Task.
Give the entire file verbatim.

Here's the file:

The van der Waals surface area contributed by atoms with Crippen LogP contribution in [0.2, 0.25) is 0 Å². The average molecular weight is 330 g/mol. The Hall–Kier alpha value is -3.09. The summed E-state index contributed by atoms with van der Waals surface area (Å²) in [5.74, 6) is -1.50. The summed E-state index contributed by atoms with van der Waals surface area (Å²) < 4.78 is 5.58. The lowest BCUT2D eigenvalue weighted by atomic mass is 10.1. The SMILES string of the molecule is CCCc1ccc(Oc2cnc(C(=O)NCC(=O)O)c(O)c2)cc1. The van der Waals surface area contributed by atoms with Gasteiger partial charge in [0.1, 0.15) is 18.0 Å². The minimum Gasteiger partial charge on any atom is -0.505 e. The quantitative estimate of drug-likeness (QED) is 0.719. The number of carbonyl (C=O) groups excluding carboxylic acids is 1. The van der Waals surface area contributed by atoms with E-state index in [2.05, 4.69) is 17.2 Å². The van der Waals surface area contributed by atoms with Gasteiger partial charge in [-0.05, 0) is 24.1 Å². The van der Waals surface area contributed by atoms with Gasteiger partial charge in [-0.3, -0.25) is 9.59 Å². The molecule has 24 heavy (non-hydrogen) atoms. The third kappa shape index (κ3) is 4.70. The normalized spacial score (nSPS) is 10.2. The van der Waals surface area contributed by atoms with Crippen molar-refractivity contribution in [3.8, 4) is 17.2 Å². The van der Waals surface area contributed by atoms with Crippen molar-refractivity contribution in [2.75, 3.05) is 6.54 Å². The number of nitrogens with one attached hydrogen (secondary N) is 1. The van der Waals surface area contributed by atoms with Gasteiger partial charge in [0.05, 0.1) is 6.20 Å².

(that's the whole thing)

The van der Waals surface area contributed by atoms with Crippen LogP contribution in [0.2, 0.25) is 0 Å². The average molecular weight is 330 g/mol. The Hall–Kier alpha value is -3.09. The summed E-state index contributed by atoms with van der Waals surface area (Å²) in [5.74, 6) is -1.50. The summed E-state index contributed by atoms with van der Waals surface area (Å²) < 4.78 is 5.58. The lowest BCUT2D eigenvalue weighted by atomic mass is 10.1. The SMILES string of the molecule is CCCc1ccc(Oc2cnc(C(=O)NCC(=O)O)c(O)c2)cc1. The van der Waals surface area contributed by atoms with Gasteiger partial charge in [0.1, 0.15) is 18.0 Å². The minimum Gasteiger partial charge on any atom is -0.505 e. The quantitative estimate of drug-likeness (QED) is 0.719. The number of carbonyl (C=O) groups excluding carboxylic acids is 1. The van der Waals surface area contributed by atoms with E-state index in [2.05, 4.69) is 17.2 Å². The van der Waals surface area contributed by atoms with Gasteiger partial charge in [-0.05, 0) is 24.1 Å². The van der Waals surface area contributed by atoms with Gasteiger partial charge in [-0.3, -0.25) is 9.59 Å². The molecule has 24 heavy (non-hydrogen) atoms. The third kappa shape index (κ3) is 4.70. The normalized spacial score (nSPS) is 10.2. The van der Waals surface area contributed by atoms with Crippen molar-refractivity contribution in [3.8, 4) is 17.2 Å². The van der Waals surface area contributed by atoms with Crippen molar-refractivity contribution in [2.75, 3.05) is 6.54 Å². The number of nitrogens with one attached hydrogen (secondary N) is 1. The van der Waals surface area contributed by atoms with Gasteiger partial charge in [0.05, 0.1) is 6.20 Å².